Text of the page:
I also learn, from my own experience and from that of my students, that writers constantly need to relearn what they may already know-that every new work-in-progress demands new strategies for discovery and fleshing out and design; that there’s no master lesson here that locks success into an assembly line. If I, after 250 radio essays, dozens of articles, presentations, and reviews, and nearly a dozen books, can’t simply repeat whatever it was I did last time-can’t cruise through composing on automatic pilot, can’t get it right the first time-why would I demand, require, expect my students to do these things? Some of my colleagues resist the notion of coaching students through every assignment, allowing them to revise and revise again, but if no one helps them to see where their writing needs to go-where it can go-how will they learn not to give up too soon, not to settle for easy first-and-final drafts, not to walk away from the writing before it’s done the writer’s job?




Montage of moments from average days in my double life:

Most often the alarm goes off at 5:15 a.m. and by 5:30 or 5:45 my wife and I, each with a cup of coffee near to hand, are both working, she generally on articles and research projects, me generally on some short-form or long-term creative-nonfiction-in-progress. This, we have agreed, is the time of day we work on “our writing,” the writing we do for ourselves, each according to his or her own bent. Except for infrequent moments of pedagogical desperation, as often happens around finals week each semester, the rule is: no grading, no class preparation, no committee work. It’s an old writer’s trick, to walk away from work-in-progress in order to let the subconscious work on it in the interval between composing sessions, but nonetheless to construct it in recursive increments. You begin pumping the water after the well has been replenished overnight, never letting the well run entirely dry, never staying away from the work so long you have to begin again from scratch, from a standstill. A project in motion tends to stay in motion; a project at rest tends to stay at rest. We both are likely to have more than one work in progress, so that there are few mornings when we have no momentum to sustain us, when we need to jumpstart our imaginative or intellectual engines rather than simply shift them out of neutral.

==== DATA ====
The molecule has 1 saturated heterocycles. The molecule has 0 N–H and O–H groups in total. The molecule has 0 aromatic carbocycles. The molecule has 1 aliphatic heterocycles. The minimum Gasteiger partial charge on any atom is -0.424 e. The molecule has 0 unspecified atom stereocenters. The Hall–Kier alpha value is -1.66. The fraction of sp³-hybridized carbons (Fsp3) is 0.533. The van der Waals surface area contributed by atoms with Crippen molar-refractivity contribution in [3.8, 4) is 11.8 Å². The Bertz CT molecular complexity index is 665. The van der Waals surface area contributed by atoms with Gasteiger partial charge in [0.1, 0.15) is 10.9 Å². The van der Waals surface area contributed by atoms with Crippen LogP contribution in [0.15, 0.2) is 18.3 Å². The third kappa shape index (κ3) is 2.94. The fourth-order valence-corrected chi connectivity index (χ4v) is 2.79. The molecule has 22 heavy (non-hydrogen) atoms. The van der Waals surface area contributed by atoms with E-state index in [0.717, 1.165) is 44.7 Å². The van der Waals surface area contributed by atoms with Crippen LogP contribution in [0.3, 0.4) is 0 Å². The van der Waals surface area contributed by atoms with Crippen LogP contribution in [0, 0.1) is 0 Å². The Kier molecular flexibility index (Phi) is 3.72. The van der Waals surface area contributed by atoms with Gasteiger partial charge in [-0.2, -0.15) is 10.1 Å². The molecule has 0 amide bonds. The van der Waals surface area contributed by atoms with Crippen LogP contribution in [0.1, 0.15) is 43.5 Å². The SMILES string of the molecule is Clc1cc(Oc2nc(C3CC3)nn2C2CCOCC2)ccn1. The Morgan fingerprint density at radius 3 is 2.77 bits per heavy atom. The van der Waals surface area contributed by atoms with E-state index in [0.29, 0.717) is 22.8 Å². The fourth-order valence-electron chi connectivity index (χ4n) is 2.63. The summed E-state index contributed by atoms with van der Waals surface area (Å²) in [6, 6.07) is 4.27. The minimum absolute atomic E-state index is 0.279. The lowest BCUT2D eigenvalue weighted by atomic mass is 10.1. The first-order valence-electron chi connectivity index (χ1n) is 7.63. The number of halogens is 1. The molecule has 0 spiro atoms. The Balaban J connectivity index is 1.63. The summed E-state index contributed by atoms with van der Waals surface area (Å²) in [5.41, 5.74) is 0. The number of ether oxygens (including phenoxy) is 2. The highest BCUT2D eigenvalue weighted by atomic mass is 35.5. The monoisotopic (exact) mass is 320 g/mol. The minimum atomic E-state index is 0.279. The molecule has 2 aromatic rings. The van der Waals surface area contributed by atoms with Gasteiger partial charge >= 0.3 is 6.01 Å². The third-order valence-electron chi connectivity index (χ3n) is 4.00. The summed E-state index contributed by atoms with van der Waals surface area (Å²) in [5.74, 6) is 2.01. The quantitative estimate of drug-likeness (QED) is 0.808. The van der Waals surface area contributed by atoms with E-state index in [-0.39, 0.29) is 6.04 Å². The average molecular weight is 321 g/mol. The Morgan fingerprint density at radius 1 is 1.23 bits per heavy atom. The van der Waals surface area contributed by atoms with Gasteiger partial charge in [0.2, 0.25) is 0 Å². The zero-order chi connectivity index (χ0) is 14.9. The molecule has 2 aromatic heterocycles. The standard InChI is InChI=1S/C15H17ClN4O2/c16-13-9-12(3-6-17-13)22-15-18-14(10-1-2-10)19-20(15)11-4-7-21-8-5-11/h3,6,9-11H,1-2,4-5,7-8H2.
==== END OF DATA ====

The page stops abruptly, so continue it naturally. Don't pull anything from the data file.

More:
Around 7 o’clock we have breakfast and then set in motion the routines of getting ready for the day outside the house. I hope for one weekday at least where I can stay at home and continue to write rather than drive the 20 miles to the office, but most days I am at the university between 10 and 10:30, to give myself three hours or more for office hours and course preparation, rereading assigned texts, preparing handouts, reviewing activities or materials for that day’s classes. I try not to leave on Friday without Monday’s and Tuesday’s classes ready on the shelf. I post all my course materials except exams on my website, reducing the number of photocopies given out in class and making them continually accessible. Part of my office routine is to work online to update and revise assignments, journal entries, bibliographies, and course outlines. Students who don’t talk to me before or after class tend to email me with questions or concerns and part of my daily routine is answering their emails.